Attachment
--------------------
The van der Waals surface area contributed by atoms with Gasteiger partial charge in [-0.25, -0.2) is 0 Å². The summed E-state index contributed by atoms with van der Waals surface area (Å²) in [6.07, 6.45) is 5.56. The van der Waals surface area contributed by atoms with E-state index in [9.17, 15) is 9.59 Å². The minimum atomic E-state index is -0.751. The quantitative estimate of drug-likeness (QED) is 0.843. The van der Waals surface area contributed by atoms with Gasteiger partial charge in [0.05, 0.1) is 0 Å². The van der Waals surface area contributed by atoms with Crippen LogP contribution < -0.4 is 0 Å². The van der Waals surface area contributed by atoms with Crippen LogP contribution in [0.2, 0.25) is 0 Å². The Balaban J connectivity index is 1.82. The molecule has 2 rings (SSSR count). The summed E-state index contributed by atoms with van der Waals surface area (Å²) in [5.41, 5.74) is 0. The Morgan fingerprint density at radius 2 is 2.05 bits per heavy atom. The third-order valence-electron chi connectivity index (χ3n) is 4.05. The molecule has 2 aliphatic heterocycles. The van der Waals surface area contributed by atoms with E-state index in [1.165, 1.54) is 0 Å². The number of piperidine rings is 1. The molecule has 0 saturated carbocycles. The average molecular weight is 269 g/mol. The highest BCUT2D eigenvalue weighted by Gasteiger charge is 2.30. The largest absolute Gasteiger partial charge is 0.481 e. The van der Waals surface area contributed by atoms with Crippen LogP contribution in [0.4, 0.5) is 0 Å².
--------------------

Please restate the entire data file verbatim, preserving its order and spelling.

The van der Waals surface area contributed by atoms with Gasteiger partial charge in [-0.25, -0.2) is 0 Å². The summed E-state index contributed by atoms with van der Waals surface area (Å²) in [6.07, 6.45) is 5.56. The van der Waals surface area contributed by atoms with E-state index in [9.17, 15) is 9.59 Å². The minimum atomic E-state index is -0.751. The quantitative estimate of drug-likeness (QED) is 0.843. The van der Waals surface area contributed by atoms with Gasteiger partial charge in [0.05, 0.1) is 0 Å². The van der Waals surface area contributed by atoms with Crippen LogP contribution < -0.4 is 0 Å². The van der Waals surface area contributed by atoms with Crippen LogP contribution in [0.2, 0.25) is 0 Å². The Balaban J connectivity index is 1.82. The molecule has 2 rings (SSSR count). The summed E-state index contributed by atoms with van der Waals surface area (Å²) in [5.41, 5.74) is 0. The Morgan fingerprint density at radius 2 is 2.05 bits per heavy atom. The third-order valence-electron chi connectivity index (χ3n) is 4.05. The molecule has 2 aliphatic heterocycles. The van der Waals surface area contributed by atoms with E-state index in [1.165, 1.54) is 0 Å². The number of piperidine rings is 1. The molecule has 0 saturated carbocycles. The average molecular weight is 269 g/mol. The highest BCUT2D eigenvalue weighted by Gasteiger charge is 2.30. The largest absolute Gasteiger partial charge is 0.481 e. The van der Waals surface area contributed by atoms with Crippen LogP contribution in [0.4, 0.5) is 0 Å².